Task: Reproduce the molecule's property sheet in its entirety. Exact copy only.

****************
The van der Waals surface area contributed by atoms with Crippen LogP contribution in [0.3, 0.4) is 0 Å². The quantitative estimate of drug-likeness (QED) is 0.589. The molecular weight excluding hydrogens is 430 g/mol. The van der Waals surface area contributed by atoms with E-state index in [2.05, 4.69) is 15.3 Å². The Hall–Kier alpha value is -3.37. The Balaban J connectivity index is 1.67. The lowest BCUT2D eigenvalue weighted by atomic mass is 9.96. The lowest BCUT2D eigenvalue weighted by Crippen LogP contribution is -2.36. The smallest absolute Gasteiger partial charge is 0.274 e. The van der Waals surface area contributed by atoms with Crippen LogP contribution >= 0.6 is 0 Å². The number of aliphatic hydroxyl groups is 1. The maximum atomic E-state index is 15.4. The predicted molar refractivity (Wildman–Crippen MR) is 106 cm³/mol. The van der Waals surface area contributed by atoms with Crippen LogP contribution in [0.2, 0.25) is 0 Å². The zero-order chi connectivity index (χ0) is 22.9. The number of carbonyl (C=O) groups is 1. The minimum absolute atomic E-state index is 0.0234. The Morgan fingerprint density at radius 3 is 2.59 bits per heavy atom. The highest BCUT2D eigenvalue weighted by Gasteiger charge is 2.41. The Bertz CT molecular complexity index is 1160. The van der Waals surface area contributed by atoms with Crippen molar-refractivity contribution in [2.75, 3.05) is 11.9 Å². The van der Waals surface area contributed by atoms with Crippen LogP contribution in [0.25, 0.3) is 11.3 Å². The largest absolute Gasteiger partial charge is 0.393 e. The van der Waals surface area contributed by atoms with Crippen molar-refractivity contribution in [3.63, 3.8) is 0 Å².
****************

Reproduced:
The van der Waals surface area contributed by atoms with Crippen LogP contribution in [0.3, 0.4) is 0 Å². The quantitative estimate of drug-likeness (QED) is 0.589. The molecular weight excluding hydrogens is 430 g/mol. The van der Waals surface area contributed by atoms with E-state index in [2.05, 4.69) is 15.3 Å². The Hall–Kier alpha value is -3.37. The Balaban J connectivity index is 1.67. The lowest BCUT2D eigenvalue weighted by atomic mass is 9.96. The lowest BCUT2D eigenvalue weighted by Crippen LogP contribution is -2.36. The smallest absolute Gasteiger partial charge is 0.274 e. The van der Waals surface area contributed by atoms with Crippen LogP contribution >= 0.6 is 0 Å². The number of aliphatic hydroxyl groups is 1. The maximum atomic E-state index is 15.4. The predicted molar refractivity (Wildman–Crippen MR) is 106 cm³/mol. The van der Waals surface area contributed by atoms with Crippen LogP contribution in [0.2, 0.25) is 0 Å². The zero-order chi connectivity index (χ0) is 22.9. The number of carbonyl (C=O) groups is 1. The minimum absolute atomic E-state index is 0.0234. The Morgan fingerprint density at radius 3 is 2.59 bits per heavy atom. The highest BCUT2D eigenvalue weighted by Gasteiger charge is 2.41. The Bertz CT molecular complexity index is 1160. The van der Waals surface area contributed by atoms with Crippen molar-refractivity contribution in [2.75, 3.05) is 11.9 Å². The van der Waals surface area contributed by atoms with Crippen LogP contribution in [0.25, 0.3) is 11.3 Å². The largest absolute Gasteiger partial charge is 0.393 e. The van der Waals surface area contributed by atoms with Crippen molar-refractivity contribution in [3.63, 3.8) is 0 Å².